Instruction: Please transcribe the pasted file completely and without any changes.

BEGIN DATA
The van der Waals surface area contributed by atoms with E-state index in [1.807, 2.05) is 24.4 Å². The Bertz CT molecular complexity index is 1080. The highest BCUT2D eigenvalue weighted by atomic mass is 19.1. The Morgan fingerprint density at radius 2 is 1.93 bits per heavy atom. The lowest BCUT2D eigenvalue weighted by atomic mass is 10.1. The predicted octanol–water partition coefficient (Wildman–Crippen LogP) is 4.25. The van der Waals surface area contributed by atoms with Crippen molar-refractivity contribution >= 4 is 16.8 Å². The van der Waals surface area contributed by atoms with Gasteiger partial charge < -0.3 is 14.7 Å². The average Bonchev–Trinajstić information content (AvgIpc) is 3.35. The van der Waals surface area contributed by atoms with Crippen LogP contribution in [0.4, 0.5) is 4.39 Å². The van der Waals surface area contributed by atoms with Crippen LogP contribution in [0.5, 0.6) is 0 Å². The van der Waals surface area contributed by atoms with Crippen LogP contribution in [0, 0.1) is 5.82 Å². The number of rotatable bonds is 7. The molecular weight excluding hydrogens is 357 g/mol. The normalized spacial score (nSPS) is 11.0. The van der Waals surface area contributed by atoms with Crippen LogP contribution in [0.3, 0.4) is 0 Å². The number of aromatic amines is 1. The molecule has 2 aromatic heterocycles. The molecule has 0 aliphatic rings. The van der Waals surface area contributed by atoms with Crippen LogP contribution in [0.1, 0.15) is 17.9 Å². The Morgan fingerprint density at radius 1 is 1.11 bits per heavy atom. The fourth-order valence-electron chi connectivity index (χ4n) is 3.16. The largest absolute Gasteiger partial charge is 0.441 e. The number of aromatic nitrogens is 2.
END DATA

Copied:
The van der Waals surface area contributed by atoms with E-state index in [1.807, 2.05) is 24.4 Å². The Bertz CT molecular complexity index is 1080. The highest BCUT2D eigenvalue weighted by atomic mass is 19.1. The Morgan fingerprint density at radius 2 is 1.93 bits per heavy atom. The lowest BCUT2D eigenvalue weighted by atomic mass is 10.1. The predicted octanol–water partition coefficient (Wildman–Crippen LogP) is 4.25. The van der Waals surface area contributed by atoms with Crippen molar-refractivity contribution >= 4 is 16.8 Å². The van der Waals surface area contributed by atoms with Gasteiger partial charge < -0.3 is 14.7 Å². The average Bonchev–Trinajstić information content (AvgIpc) is 3.35. The van der Waals surface area contributed by atoms with Crippen LogP contribution in [0.4, 0.5) is 4.39 Å². The van der Waals surface area contributed by atoms with Crippen LogP contribution in [0.5, 0.6) is 0 Å². The van der Waals surface area contributed by atoms with Crippen LogP contribution in [0, 0.1) is 5.82 Å². The number of rotatable bonds is 7. The molecular weight excluding hydrogens is 357 g/mol. The normalized spacial score (nSPS) is 11.0. The van der Waals surface area contributed by atoms with Crippen LogP contribution in [0.3, 0.4) is 0 Å². The number of aromatic amines is 1. The molecule has 2 aromatic heterocycles. The molecule has 0 aliphatic rings. The van der Waals surface area contributed by atoms with Crippen LogP contribution in [0.1, 0.15) is 17.9 Å². The Morgan fingerprint density at radius 1 is 1.11 bits per heavy atom. The fourth-order valence-electron chi connectivity index (χ4n) is 3.16. The largest absolute Gasteiger partial charge is 0.441 e. The number of aromatic nitrogens is 2.